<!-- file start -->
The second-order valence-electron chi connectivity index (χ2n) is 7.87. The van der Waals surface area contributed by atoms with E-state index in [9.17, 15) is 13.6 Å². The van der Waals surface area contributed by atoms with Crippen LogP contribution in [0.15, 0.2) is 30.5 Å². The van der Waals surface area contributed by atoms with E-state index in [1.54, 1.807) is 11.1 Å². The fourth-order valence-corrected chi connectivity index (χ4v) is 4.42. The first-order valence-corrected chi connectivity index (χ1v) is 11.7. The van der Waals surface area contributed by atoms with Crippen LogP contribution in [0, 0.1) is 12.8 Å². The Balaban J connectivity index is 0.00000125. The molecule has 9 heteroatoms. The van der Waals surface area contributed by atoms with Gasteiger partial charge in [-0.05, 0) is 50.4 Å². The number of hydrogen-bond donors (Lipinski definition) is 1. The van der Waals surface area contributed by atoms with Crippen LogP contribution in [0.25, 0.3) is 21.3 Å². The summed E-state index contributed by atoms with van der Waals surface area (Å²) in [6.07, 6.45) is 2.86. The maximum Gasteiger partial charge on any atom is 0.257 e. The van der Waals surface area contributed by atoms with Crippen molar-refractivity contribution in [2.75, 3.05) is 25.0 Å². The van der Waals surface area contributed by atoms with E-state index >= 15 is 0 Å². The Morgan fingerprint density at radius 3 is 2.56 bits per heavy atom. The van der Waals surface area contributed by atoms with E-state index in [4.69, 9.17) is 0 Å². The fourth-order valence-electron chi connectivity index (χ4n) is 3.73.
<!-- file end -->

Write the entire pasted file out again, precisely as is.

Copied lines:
The second-order valence-electron chi connectivity index (χ2n) is 7.87. The van der Waals surface area contributed by atoms with E-state index in [9.17, 15) is 13.6 Å². The van der Waals surface area contributed by atoms with Crippen LogP contribution in [0.15, 0.2) is 30.5 Å². The van der Waals surface area contributed by atoms with E-state index in [1.54, 1.807) is 11.1 Å². The fourth-order valence-corrected chi connectivity index (χ4v) is 4.42. The first-order valence-corrected chi connectivity index (χ1v) is 11.7. The van der Waals surface area contributed by atoms with Crippen LogP contribution in [0, 0.1) is 12.8 Å². The Balaban J connectivity index is 0.00000125. The molecule has 9 heteroatoms. The van der Waals surface area contributed by atoms with Gasteiger partial charge in [-0.05, 0) is 50.4 Å². The number of hydrogen-bond donors (Lipinski definition) is 1. The van der Waals surface area contributed by atoms with Crippen LogP contribution in [0.25, 0.3) is 21.3 Å². The summed E-state index contributed by atoms with van der Waals surface area (Å²) in [6.07, 6.45) is 2.86. The maximum Gasteiger partial charge on any atom is 0.257 e. The van der Waals surface area contributed by atoms with Crippen molar-refractivity contribution in [2.75, 3.05) is 25.0 Å². The van der Waals surface area contributed by atoms with E-state index >= 15 is 0 Å². The Morgan fingerprint density at radius 3 is 2.56 bits per heavy atom. The van der Waals surface area contributed by atoms with E-state index in [4.69, 9.17) is 0 Å². The fourth-order valence-electron chi connectivity index (χ4n) is 3.73.